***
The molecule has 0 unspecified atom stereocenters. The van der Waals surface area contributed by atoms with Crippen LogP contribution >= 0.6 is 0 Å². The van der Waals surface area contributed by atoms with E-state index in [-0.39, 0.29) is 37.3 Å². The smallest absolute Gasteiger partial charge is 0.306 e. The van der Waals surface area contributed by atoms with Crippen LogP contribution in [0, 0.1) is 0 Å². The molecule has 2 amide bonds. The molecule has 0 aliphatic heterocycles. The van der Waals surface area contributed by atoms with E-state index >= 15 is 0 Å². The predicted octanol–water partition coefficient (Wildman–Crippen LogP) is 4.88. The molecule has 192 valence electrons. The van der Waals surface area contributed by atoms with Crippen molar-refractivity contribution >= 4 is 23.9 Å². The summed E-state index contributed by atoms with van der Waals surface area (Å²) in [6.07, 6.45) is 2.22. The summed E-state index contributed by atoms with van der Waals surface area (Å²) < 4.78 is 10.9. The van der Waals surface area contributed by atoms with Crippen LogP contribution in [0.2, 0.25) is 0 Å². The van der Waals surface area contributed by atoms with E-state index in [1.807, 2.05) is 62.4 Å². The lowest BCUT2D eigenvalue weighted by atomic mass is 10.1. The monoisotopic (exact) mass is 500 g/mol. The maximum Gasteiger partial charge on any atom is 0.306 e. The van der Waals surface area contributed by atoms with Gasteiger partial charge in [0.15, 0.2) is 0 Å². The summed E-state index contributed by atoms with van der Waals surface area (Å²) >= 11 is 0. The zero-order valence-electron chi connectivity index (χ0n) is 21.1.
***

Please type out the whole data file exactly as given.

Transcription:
The molecule has 0 unspecified atom stereocenters. The van der Waals surface area contributed by atoms with Crippen LogP contribution >= 0.6 is 0 Å². The van der Waals surface area contributed by atoms with E-state index in [-0.39, 0.29) is 37.3 Å². The smallest absolute Gasteiger partial charge is 0.306 e. The van der Waals surface area contributed by atoms with Crippen LogP contribution in [0, 0.1) is 0 Å². The molecule has 2 amide bonds. The molecule has 0 aliphatic heterocycles. The van der Waals surface area contributed by atoms with E-state index >= 15 is 0 Å². The predicted octanol–water partition coefficient (Wildman–Crippen LogP) is 4.88. The molecule has 192 valence electrons. The van der Waals surface area contributed by atoms with Crippen molar-refractivity contribution >= 4 is 23.9 Å². The summed E-state index contributed by atoms with van der Waals surface area (Å²) in [6.07, 6.45) is 2.22. The summed E-state index contributed by atoms with van der Waals surface area (Å²) < 4.78 is 10.9. The van der Waals surface area contributed by atoms with Crippen LogP contribution in [0.2, 0.25) is 0 Å². The van der Waals surface area contributed by atoms with E-state index in [1.807, 2.05) is 62.4 Å². The lowest BCUT2D eigenvalue weighted by atomic mass is 10.1. The monoisotopic (exact) mass is 500 g/mol. The maximum Gasteiger partial charge on any atom is 0.306 e. The van der Waals surface area contributed by atoms with Gasteiger partial charge in [0.15, 0.2) is 0 Å². The summed E-state index contributed by atoms with van der Waals surface area (Å²) >= 11 is 0. The zero-order valence-electron chi connectivity index (χ0n) is 21.1.